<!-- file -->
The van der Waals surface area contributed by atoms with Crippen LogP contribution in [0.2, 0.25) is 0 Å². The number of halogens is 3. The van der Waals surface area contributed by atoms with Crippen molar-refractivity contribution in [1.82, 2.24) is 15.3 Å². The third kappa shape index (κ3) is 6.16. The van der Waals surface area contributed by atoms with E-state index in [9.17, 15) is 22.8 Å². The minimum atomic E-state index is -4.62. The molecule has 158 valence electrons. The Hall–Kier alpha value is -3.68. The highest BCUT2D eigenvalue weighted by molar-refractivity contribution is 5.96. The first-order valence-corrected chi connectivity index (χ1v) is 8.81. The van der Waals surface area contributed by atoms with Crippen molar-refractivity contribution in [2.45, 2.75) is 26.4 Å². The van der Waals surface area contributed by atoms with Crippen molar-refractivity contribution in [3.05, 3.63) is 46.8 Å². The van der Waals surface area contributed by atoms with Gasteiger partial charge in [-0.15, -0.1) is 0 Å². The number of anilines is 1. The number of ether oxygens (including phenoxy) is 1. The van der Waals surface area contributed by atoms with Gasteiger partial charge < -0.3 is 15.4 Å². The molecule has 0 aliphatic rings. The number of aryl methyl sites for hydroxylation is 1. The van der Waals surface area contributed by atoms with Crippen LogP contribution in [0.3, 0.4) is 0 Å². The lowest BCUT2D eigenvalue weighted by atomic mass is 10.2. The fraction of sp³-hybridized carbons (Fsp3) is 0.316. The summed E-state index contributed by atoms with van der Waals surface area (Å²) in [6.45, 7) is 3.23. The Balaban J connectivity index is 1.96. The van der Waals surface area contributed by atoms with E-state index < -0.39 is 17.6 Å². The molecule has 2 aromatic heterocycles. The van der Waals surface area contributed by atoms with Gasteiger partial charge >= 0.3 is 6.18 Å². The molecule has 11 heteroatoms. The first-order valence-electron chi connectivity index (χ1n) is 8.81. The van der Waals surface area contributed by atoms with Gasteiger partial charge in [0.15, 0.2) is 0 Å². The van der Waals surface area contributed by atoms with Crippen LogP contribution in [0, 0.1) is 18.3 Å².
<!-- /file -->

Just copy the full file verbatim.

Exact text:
The van der Waals surface area contributed by atoms with Crippen LogP contribution in [0.2, 0.25) is 0 Å². The number of halogens is 3. The van der Waals surface area contributed by atoms with Crippen molar-refractivity contribution in [1.82, 2.24) is 15.3 Å². The third kappa shape index (κ3) is 6.16. The van der Waals surface area contributed by atoms with E-state index in [9.17, 15) is 22.8 Å². The minimum atomic E-state index is -4.62. The molecule has 158 valence electrons. The Hall–Kier alpha value is -3.68. The highest BCUT2D eigenvalue weighted by molar-refractivity contribution is 5.96. The first-order valence-corrected chi connectivity index (χ1v) is 8.81. The van der Waals surface area contributed by atoms with Crippen molar-refractivity contribution in [2.45, 2.75) is 26.4 Å². The van der Waals surface area contributed by atoms with Crippen molar-refractivity contribution in [3.05, 3.63) is 46.8 Å². The van der Waals surface area contributed by atoms with Gasteiger partial charge in [-0.15, -0.1) is 0 Å². The number of anilines is 1. The number of ether oxygens (including phenoxy) is 1. The van der Waals surface area contributed by atoms with Gasteiger partial charge < -0.3 is 15.4 Å². The molecule has 0 aliphatic rings. The number of aryl methyl sites for hydroxylation is 1. The van der Waals surface area contributed by atoms with Crippen LogP contribution in [0.3, 0.4) is 0 Å². The lowest BCUT2D eigenvalue weighted by atomic mass is 10.2. The fraction of sp³-hybridized carbons (Fsp3) is 0.316. The summed E-state index contributed by atoms with van der Waals surface area (Å²) in [6.45, 7) is 3.23. The Balaban J connectivity index is 1.96. The van der Waals surface area contributed by atoms with E-state index < -0.39 is 17.6 Å². The molecule has 2 aromatic heterocycles. The van der Waals surface area contributed by atoms with Gasteiger partial charge >= 0.3 is 6.18 Å². The molecule has 11 heteroatoms. The first-order valence-electron chi connectivity index (χ1n) is 8.81. The van der Waals surface area contributed by atoms with Gasteiger partial charge in [0.15, 0.2) is 0 Å². The van der Waals surface area contributed by atoms with Crippen LogP contribution in [0, 0.1) is 18.3 Å².